Five Angry Men – The Bells
Lydiard Street South
The sound of bells tolling resides deeply within our collective consciousness. From as far back as the Bronze Age, bells would bring the surrounding community news – of celebration or mourning, of proclamation or warning. The ringer of the bells, the campanologist, was charged with this great responsibility. For White Night Ballarat, five modern-day campanologists will assemble a giant bell tower in which they will perform as the timekeepers of night, tolling every hour on the hour. The eight-metre high tower, featuring five huge ropes attached with a combination of bungee cords and specially designed audio switching systems, will act as a musical instrument in which the performers will alternate between precise choreography, intricate musical pieces and aerial chaos, showcasing extraordinary physical feats of endurance and discipline.
Ghosts of Eureka
Laneway behind the Sporting Globe
Ghosts of Eureka is a large-scale mural, light and audio installation depicting the British Redcoats as they set out to march on rebel miners, almost 164 years ago at the Eureka Stockade. The skeletons depicted are those of British Army Redcoats. They appear as if still alive, marching in full military uniform, as they did in the mortal realm. They represent the passage through two worlds – the realm of the dead and the realm of the living, the continuity between life and death.
Sturt Street West
Step into a world of giant cocoons, where only your touch will awaken their silent singing and broadcast their harmonies to the world. Metamorphosis is an installation landscape of giant, glowing, musical cocoons. Enter in, reach out and make contact to discover their unique sonic personalities. From realistic insect clicks, chirps and chatters to distorted sci-fi resonance, Metamorphosis is the meeting place of nature and technology. Inspired by the intricate wonders of the insect world, the cocoons of Metamorphosis are invisibly interconnected. As you explore, you may see a ripple of light pulse through many, or hear the whole field respond in harmony.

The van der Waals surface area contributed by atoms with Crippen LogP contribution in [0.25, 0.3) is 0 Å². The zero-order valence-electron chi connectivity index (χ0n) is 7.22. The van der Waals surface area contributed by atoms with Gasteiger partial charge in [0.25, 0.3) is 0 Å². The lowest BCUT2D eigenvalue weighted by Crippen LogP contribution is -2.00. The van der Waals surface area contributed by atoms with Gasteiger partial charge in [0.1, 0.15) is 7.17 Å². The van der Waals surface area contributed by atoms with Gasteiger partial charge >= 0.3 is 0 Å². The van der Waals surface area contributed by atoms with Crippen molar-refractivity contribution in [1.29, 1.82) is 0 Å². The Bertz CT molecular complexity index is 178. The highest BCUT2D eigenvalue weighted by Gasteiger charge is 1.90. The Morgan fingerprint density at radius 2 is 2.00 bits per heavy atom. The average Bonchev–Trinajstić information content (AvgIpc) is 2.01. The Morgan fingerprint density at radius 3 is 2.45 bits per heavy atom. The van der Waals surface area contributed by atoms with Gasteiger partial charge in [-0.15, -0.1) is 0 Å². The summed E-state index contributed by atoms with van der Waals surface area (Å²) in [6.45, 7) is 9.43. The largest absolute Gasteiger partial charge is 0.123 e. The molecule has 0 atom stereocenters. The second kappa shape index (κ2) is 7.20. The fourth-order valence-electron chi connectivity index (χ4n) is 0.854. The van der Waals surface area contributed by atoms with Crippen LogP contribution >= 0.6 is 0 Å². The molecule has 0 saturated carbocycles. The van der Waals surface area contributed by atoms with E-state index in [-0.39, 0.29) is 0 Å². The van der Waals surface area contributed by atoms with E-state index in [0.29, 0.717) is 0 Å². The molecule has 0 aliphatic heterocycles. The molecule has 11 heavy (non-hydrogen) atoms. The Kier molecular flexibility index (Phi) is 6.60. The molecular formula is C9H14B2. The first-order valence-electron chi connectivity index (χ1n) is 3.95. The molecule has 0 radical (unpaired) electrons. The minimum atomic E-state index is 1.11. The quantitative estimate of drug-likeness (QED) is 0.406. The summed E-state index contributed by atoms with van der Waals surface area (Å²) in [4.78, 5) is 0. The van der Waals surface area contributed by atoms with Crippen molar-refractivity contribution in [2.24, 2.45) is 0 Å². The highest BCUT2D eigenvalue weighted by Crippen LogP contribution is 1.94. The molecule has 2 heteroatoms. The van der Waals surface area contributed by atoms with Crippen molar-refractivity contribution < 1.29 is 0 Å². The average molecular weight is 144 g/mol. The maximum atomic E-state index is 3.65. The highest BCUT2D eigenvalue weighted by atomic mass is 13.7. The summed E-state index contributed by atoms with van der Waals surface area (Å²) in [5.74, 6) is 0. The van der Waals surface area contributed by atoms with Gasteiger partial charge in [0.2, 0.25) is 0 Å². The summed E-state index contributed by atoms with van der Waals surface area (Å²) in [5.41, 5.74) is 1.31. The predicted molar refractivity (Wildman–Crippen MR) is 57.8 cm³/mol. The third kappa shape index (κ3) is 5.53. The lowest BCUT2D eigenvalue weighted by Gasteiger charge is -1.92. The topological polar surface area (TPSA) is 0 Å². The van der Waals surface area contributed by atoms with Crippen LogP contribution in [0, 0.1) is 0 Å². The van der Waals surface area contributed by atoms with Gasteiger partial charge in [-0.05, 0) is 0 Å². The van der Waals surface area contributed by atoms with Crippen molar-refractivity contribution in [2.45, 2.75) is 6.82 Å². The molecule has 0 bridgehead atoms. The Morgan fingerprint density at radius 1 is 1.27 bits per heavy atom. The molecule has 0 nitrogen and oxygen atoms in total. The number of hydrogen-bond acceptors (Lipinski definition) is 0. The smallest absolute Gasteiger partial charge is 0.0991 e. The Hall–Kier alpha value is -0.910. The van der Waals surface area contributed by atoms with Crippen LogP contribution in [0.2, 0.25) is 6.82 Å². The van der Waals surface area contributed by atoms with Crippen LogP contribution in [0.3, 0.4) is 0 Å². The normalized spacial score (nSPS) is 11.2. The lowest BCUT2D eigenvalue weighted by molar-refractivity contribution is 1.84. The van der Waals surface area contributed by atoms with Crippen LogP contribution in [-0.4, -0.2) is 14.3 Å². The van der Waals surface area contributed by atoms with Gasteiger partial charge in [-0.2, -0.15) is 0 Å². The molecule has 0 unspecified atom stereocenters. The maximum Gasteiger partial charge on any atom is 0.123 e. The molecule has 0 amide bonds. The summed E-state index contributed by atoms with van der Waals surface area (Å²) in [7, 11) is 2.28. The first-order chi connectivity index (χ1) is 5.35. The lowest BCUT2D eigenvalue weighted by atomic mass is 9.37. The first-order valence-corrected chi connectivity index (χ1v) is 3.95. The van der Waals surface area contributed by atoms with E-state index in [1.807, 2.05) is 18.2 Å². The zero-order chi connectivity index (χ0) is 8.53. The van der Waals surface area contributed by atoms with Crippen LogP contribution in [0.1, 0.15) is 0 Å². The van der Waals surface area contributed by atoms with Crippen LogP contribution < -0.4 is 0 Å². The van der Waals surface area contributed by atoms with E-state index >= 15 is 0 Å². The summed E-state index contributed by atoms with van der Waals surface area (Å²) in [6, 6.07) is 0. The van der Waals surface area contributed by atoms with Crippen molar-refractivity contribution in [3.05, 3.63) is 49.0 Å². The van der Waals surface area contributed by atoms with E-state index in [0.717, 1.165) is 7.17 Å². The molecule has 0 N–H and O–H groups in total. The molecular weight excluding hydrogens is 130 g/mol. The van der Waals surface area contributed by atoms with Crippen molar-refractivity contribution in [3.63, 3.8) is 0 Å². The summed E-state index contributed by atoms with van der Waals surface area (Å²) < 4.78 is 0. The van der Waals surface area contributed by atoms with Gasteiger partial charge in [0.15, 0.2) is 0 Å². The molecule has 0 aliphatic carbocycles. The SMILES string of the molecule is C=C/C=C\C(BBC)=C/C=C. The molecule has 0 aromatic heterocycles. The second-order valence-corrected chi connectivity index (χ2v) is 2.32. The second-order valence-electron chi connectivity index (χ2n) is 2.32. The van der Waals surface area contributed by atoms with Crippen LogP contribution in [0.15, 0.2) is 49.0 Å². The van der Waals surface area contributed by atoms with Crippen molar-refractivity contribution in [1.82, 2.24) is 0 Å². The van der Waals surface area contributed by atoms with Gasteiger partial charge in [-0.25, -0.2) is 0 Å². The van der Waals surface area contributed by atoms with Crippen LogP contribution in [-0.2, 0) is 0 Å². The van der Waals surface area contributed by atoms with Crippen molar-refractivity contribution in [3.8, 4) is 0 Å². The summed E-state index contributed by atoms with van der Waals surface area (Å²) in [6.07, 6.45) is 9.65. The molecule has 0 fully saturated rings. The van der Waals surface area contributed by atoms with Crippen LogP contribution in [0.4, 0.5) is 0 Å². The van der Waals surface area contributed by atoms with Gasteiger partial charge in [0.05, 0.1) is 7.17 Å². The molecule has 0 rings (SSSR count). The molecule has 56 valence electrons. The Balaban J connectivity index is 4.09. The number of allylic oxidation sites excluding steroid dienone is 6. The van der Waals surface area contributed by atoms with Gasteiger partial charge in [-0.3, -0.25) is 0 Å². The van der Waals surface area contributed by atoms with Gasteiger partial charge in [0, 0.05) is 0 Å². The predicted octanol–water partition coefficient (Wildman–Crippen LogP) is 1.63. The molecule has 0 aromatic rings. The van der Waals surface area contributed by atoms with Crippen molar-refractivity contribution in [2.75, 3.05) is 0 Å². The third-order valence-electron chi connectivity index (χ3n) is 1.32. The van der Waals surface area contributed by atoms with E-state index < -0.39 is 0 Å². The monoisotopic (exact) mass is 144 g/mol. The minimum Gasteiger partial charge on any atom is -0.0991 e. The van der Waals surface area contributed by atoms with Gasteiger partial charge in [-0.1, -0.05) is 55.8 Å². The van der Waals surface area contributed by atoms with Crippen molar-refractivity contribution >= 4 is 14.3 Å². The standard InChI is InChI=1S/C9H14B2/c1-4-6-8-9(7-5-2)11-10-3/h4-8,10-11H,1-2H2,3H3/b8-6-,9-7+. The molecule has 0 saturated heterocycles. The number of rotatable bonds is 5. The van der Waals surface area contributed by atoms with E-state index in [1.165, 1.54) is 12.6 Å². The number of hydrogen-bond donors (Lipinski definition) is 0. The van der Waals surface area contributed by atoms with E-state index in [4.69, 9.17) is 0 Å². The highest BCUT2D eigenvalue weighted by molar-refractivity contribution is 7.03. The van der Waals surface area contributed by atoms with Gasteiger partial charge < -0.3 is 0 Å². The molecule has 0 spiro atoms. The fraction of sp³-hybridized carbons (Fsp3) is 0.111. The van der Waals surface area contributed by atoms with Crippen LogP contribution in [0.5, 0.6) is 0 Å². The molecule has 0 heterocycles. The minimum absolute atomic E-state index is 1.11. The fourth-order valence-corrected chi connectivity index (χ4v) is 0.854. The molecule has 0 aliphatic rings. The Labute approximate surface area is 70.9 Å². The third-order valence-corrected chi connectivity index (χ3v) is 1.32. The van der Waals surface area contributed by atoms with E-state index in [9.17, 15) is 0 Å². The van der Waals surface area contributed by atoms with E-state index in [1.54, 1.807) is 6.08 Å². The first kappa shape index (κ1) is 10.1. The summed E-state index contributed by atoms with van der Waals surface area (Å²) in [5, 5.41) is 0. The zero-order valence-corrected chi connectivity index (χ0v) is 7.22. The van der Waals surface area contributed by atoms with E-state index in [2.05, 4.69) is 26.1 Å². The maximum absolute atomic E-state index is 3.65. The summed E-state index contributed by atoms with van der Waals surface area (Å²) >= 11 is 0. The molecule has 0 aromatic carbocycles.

Ballarat’s gold rush buildings provide a magnificent canvas for White Night’s famed projections, and this year even more buildings will be lit up. The Electric Canvas and DAE White Night will for the first time create projection mappings on the Ballarat Town Hall, and will also project onto the Art Gallery of Ballarat, The Mining Exchange, the Post Office Gallery, Craig’s Royal Hotel and more.
Tectonic Grounds: The Kinetic Australian Landscape
White Box Theatre – Federation University
Tectonic Grounds explores the blurring between the physical and digital landscapes that we will navigate in the future. United Make, in collaboration with Melbourne School of Design students and Cube Zero, will build an interactive forest redefining the Australian natural landscape at night with a focus on the question “What is natural today?” The forest will be rigged with light sensors, arduinos, stepper motors, laser cut ‘flowers’ and mechanical gears that will bloom and react to the lightest touch, or light from our phones.
White Night Ballarat runs from 7.00pm Saturday 17 March to 2.00am Sunday 18 March 2017. For more information, visit: www.whitenight.com.au for details.
Image: Close-Act presents Birdmen (supplied)